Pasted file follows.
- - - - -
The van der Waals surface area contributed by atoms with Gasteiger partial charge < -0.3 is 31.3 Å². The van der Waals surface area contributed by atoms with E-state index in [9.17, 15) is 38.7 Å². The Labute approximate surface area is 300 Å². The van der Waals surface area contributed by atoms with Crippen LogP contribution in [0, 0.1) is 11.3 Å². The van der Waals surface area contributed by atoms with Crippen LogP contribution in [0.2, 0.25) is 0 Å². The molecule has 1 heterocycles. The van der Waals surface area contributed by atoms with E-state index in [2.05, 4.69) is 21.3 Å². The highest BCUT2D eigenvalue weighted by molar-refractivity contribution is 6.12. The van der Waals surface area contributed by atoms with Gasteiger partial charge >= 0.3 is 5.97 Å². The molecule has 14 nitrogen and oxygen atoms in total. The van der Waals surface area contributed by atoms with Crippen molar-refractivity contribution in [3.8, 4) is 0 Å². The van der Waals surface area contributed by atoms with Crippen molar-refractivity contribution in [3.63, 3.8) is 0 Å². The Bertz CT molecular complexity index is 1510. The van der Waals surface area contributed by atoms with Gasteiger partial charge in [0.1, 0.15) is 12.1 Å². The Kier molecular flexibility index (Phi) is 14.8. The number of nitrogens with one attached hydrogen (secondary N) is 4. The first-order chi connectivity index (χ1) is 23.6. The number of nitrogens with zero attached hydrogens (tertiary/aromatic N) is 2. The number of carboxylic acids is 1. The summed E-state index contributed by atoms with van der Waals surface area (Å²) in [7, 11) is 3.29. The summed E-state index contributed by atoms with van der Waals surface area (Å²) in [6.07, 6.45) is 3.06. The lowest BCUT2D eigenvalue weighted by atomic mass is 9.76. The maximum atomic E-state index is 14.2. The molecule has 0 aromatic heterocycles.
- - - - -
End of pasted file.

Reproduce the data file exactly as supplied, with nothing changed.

The van der Waals surface area contributed by atoms with Gasteiger partial charge < -0.3 is 31.3 Å². The van der Waals surface area contributed by atoms with E-state index in [9.17, 15) is 38.7 Å². The Labute approximate surface area is 300 Å². The van der Waals surface area contributed by atoms with Crippen LogP contribution in [0, 0.1) is 11.3 Å². The van der Waals surface area contributed by atoms with Crippen LogP contribution in [0.2, 0.25) is 0 Å². The molecule has 1 heterocycles. The van der Waals surface area contributed by atoms with E-state index in [2.05, 4.69) is 21.3 Å². The highest BCUT2D eigenvalue weighted by molar-refractivity contribution is 6.12. The van der Waals surface area contributed by atoms with Gasteiger partial charge >= 0.3 is 5.97 Å². The molecule has 14 nitrogen and oxygen atoms in total. The van der Waals surface area contributed by atoms with Crippen molar-refractivity contribution in [3.8, 4) is 0 Å². The van der Waals surface area contributed by atoms with Crippen molar-refractivity contribution in [3.63, 3.8) is 0 Å². The Bertz CT molecular complexity index is 1510. The van der Waals surface area contributed by atoms with Gasteiger partial charge in [0.1, 0.15) is 12.1 Å². The Kier molecular flexibility index (Phi) is 14.8. The number of nitrogens with one attached hydrogen (secondary N) is 4. The first-order chi connectivity index (χ1) is 23.6. The number of nitrogens with zero attached hydrogens (tertiary/aromatic N) is 2. The number of carboxylic acids is 1. The summed E-state index contributed by atoms with van der Waals surface area (Å²) in [7, 11) is 3.29. The summed E-state index contributed by atoms with van der Waals surface area (Å²) in [6.07, 6.45) is 3.06. The lowest BCUT2D eigenvalue weighted by atomic mass is 9.76. The maximum atomic E-state index is 14.2. The molecule has 0 aromatic heterocycles.